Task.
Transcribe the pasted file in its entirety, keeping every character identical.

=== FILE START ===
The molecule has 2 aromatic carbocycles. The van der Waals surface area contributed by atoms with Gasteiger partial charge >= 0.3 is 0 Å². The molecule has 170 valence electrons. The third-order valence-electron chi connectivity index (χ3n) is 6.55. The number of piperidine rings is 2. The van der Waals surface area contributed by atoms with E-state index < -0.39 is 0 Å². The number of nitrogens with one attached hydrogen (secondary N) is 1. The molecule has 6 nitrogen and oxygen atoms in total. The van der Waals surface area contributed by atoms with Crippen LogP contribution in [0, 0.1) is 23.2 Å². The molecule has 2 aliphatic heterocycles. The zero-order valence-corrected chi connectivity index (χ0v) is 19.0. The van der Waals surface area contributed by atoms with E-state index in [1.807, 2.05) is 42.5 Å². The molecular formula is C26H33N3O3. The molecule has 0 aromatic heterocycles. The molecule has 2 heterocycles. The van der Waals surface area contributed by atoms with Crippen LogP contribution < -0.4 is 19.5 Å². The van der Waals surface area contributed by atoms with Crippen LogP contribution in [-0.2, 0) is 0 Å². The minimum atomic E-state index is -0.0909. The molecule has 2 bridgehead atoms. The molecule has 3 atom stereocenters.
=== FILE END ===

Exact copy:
The molecule has 2 aromatic carbocycles. The van der Waals surface area contributed by atoms with Gasteiger partial charge >= 0.3 is 0 Å². The molecule has 170 valence electrons. The third-order valence-electron chi connectivity index (χ3n) is 6.55. The number of piperidine rings is 2. The van der Waals surface area contributed by atoms with E-state index < -0.39 is 0 Å². The number of nitrogens with one attached hydrogen (secondary N) is 1. The molecule has 6 nitrogen and oxygen atoms in total. The van der Waals surface area contributed by atoms with Crippen LogP contribution in [0, 0.1) is 23.2 Å². The molecule has 2 aliphatic heterocycles. The zero-order valence-corrected chi connectivity index (χ0v) is 19.0. The van der Waals surface area contributed by atoms with E-state index in [1.807, 2.05) is 42.5 Å². The molecular formula is C26H33N3O3. The molecule has 0 aromatic heterocycles. The molecule has 2 heterocycles. The van der Waals surface area contributed by atoms with Crippen LogP contribution < -0.4 is 19.5 Å². The van der Waals surface area contributed by atoms with Crippen LogP contribution in [-0.2, 0) is 0 Å². The minimum atomic E-state index is -0.0909. The molecule has 2 bridgehead atoms. The molecule has 3 atom stereocenters.